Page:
by Rob Williams on June 20, 2012 in Storage
Need big storage, but can’t compromise on performance? At a time when 1TB SSDs cost as much as an excellent gaming PC, the obvious choice becomes WD’s VelociRaptor – which not only recently received a refresh, but also a 1TB model. Let’s take a look at it, and see how it compares to WD’s other current desktop hard drives.
For as long as WD’s 10K RPM Raptor (now VelociRaptor) drives have existed, they’ve drawn enthusiasts in thanks to their favorable blend of space and performance. Though popular in the enterprise, 10K RPM hard drives have remained uncontested in the desktop space ever since the launch of the original Raptor, a 36GB model released in 2003.
But with the boon of the solid-state drive, the future for drives like the VelociRaptor became questionable. However, as we can see now, the progression of SSD development isn’t quite as rapid as we thought it’d be, in terms of $ per gigabyte. And when consumers are in need of mass storage, it’s unrealistic to consider a full SSD solution, and that doesn’t look to change for quite some time – if ever.
So what about those who have need for both huge storage and great performance? That’s the segment where WD’s VelociRaptor drives reign supreme – even more so now with a 1TB model. VR drives have always been quite a bit faster than traditional 7,200 RPM hard drives, so with a 1TB option, there’s ample room for those 30GB games and 100GB video projects.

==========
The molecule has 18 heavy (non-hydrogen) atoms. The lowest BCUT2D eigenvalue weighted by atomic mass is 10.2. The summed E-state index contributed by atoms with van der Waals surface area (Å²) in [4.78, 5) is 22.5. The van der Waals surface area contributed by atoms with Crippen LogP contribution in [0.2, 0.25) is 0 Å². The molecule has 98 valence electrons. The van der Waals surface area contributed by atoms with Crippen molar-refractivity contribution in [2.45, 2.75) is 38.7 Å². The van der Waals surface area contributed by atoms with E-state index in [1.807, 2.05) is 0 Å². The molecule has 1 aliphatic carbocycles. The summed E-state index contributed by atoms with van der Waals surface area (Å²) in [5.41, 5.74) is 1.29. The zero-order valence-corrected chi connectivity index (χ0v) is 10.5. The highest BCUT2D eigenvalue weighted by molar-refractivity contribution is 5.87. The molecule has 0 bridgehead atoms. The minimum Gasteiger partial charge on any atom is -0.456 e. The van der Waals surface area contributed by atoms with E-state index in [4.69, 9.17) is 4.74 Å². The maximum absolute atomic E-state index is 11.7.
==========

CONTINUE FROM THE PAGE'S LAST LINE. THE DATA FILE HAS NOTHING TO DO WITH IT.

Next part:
With its latest VR drives, WD has filled a segment it calls “Workstation”. This implies that these aren’t just drives for enthusiasts and gamers, but also the creative professional. As mentioned above, VR drives deliver a great blend of performance, storage space and also price, and the current crop of drives don’t look to change a thing. At the same time, WD has said that in some cases, current VR drives can even out-perform SSDs, thanks to their fine-tuned design.
Compared to the previous generation of drives, the latest models are “more than” 25% faster, and despite it being well-known that hard drives can sometimes buckle under huge loads, WD is confident that its VR drives can stand up to the challenge.
To help gain a better idea of how the latest VR drives compare to WD’s other current offerings, let’s check out this table:
250GB – 1TB
500GB – 2TB
32MB – 64MB
3Gbit/s & 6Gbit/s
80GB – 1TB
16MB – 64MB
3Gbit/s & 6Gbit/s
320GB – 3TB
8MB – 32MB
3Gbit/s & 6Gbit/s
Like most hard drive vendors (a list that is condensing fast), WD doesn’t offer actual performance numbers on the official website. Instead, all we’re told is that the VR utilizes a SATA 6Gbit/s interface – which at this point in time is a given. Instead, we’ll have to figure out those performance numbers for ourselves with the help of our test suite.
It’s sometimes difficult to get specific information as to what sort of change was made to increase performance, but WD promises that all aspects of its VR model has been looked at. The firmware has been fine-tuned to enable excellent read and write speeds across the entire drive and handle huge workloads with ease. And of course, one of the best aspects of VR drives is the focus on reliability, so it’s no surprise to find them equipped with a 5-year warranty (the Caviar Black also belongs to this exclusive club).
With that all covered, let’s move onto a quick look at our testing methodology and then get right into our benchmarking results.